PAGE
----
IVN Celebrated Independence Day with an Important Message

Posted by on Jun 19, 2017 in News |  

As we joyously celebrated Israel’s 69th Birthday on May 2, we were honored to receive important press in a special edition of Haaretz Newspaper.  The edition focused on Israeli development and advancements as well as Israeli pride in our achievements.  The editors asked us to write a piece specifically for this publication,  to share our views about the innovation occurring within the social businesses sector and how IVN is advancing this cause.  It was a unique opportunity to ‘get the word out’ about IVN as well as the growing trend of investing in social businesses.

The article originally appeared in Hebrew; however provided below is the English Translation.

Berlin, 2015, an International Conference on Social Businesses organized by the Muhammad Yunus Foundation.  Yunus, winner of the Nobel Peace Prize, is world renowned as a leader and visionary for his development of the social business sector.

We came to the conference to learn, to gain an impression of what is happening in Europe in the field, and to be inspired.

There were hundreds of participants, all living and breathing this new sector that has taken shape in recent years, and endless panels on related and adjacent areas.

We entered a panel on social investment funds which is relevant to our activity at IVN, as an organization that established and manages the first social investment funds in Israel. The panel is headed by the CEO of Muhammad Yunus’ Investment Fund and she presents the model by which they operate in the world.

I listen and understand that we have something to teach and not just to learn, and present the investment model that we have built in cooperation with the government and which has matured to become the IVN-Yozma Foundation. The Yozma Foundation was named after the funds established by the Israeli government in the 1990s in order to support technological startup companies … and the rest of history. The current fund is based on three sources of financing: government, business and philanthropy – in a mutual and integrative collaboration. Silence in the crowd. It turns out that this innovative model only happens in Israel. In no other country in the world did these three sectors combine to form the social business sector by supporting the first and necessary parameter: financing.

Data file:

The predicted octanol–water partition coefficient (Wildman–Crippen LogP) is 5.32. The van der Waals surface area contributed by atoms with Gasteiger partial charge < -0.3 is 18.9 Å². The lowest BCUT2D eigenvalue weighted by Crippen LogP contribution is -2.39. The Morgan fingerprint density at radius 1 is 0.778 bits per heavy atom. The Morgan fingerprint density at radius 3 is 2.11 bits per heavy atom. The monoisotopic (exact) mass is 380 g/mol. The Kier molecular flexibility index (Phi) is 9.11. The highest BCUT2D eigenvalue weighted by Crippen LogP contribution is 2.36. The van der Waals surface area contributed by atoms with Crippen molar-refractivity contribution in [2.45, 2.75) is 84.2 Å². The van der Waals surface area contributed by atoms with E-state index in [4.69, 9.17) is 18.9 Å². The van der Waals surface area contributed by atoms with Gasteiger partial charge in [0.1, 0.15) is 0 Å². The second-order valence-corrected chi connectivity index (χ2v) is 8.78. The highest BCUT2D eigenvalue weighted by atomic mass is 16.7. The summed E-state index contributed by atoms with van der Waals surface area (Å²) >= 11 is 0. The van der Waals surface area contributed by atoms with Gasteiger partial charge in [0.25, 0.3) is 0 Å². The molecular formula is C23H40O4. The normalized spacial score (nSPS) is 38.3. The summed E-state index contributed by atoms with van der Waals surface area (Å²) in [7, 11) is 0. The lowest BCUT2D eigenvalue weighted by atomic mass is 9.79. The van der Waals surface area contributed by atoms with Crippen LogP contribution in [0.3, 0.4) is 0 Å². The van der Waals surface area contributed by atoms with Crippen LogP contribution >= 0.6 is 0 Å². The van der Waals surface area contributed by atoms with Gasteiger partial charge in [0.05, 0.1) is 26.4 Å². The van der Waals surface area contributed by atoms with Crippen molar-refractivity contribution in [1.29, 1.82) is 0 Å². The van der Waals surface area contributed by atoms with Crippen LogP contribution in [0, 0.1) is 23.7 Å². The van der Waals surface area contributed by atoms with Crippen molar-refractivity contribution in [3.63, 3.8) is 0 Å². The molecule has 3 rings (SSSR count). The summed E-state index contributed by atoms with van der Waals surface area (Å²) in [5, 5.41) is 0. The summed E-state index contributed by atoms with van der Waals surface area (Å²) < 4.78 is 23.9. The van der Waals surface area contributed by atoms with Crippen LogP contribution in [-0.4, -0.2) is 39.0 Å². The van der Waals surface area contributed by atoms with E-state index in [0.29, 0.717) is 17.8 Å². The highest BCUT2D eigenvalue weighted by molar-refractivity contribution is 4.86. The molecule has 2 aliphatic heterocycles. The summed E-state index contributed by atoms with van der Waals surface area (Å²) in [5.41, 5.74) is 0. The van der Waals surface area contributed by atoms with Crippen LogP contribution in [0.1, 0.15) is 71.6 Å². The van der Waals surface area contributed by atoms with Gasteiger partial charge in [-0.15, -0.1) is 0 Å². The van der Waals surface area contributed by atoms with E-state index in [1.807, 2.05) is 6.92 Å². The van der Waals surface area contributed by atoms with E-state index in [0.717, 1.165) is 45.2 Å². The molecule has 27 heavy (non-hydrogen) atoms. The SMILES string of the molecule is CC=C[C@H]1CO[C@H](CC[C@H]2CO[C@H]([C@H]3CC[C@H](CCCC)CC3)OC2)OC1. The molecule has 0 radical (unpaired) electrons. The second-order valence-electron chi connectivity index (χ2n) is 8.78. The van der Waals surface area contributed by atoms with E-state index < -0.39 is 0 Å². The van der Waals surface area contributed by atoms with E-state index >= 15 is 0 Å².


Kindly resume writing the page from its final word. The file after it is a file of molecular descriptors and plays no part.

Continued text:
Israel as a Startup Nation – How many times have we used this term and felt pride? Countless. But this is the time to present Israel also as a social start up nation.

In recent years, in the social sphere in Israel, innovative processes and projects have sprouted which can be duplicated and exported to the world.

Innovation is expressed mainly in the new sector of social businesses and in the establishment of a social capital market in Israel, which enables the injection of “new money” into these businesses, including the IVN-Yozma Fund model.

Innovation is not only expressed in innovative financing models, but also in the social businesses themselves, whose primary goal is to solve social problems and is based on a self-generating income model.